Because the Mexican government doesn’t protect Ayahualtempa, the display of child soldiers is a form of protest for the small indigenous village. The people of this remote region of Guerrero want protection from the National Guard, and financial help for widows and orphans who have been made so from organized crime.

The villagers don’t trust local authorities, and for good reason. Guerrera is the Mexican state in which 43 teaching students were abducted and killed in an event that is known as the “Iguala mass kidnapping”. Authorities arrested 80 suspects in connection to the event. 44 of them were police officers, working in conjunction with a network of cartels.

Although the demonstrations function largely as a publicity stunt, violence is very much a part of these children’s lives.

via Getty Images

Parents train their children to walk to school with loaded guns, ready to defend themselves against violent gangsters.

The attention-grabbing antics have, to some extent, worked. On one occasion, the government donated some housing material. On another, benefactors gave the community’s orphans and widows scholarships and houses. But as soon as the periodic media storms die down, the federal government continues pretending Ayahualtempa doesn’t exist.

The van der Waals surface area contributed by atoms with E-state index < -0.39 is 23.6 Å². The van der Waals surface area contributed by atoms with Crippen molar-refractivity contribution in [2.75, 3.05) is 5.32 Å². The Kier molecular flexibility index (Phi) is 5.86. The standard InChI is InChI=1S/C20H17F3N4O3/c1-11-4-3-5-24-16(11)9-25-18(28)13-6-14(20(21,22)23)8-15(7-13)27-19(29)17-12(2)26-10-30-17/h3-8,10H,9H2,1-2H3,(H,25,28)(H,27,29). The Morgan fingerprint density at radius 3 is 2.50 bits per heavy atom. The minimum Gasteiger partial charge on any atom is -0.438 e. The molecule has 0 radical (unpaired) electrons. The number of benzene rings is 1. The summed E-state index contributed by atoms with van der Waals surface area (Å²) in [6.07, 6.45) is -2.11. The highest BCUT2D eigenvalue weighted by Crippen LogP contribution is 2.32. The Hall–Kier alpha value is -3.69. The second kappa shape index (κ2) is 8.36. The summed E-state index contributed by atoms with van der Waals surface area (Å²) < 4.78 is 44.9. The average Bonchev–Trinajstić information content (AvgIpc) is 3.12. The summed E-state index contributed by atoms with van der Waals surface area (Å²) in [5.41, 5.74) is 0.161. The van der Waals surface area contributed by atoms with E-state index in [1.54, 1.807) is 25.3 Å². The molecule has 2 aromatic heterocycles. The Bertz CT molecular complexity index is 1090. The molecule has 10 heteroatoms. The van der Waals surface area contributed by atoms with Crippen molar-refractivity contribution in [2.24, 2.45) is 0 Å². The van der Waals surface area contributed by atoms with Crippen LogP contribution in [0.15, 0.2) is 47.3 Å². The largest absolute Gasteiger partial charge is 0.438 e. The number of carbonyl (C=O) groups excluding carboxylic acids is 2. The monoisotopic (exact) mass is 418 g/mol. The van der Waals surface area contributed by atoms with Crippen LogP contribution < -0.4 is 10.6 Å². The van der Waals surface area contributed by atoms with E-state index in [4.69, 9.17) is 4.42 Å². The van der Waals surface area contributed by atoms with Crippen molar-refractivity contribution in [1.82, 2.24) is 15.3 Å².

The hypocrisy of the government’s response is frustrating to many. “We’ve normalized that these children don’t eat, are illiterate, are farm workers. We’re used to the Indians dying young, but, ‘How dare they arm them!’” said local human rights activist Abel Barrera to the AP, with a heavy dose of sarcasm.

As for now, until the government moves to protect the community, they say they will continue their demonstrations. “They see that the issue of the children is effective for making people take notice and they think: If that’s what works, we’ll have to keep doing it,” said Barrera.

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Spanish Voiceover Actress For Jessie From Pokémon Dies And Fans Mourn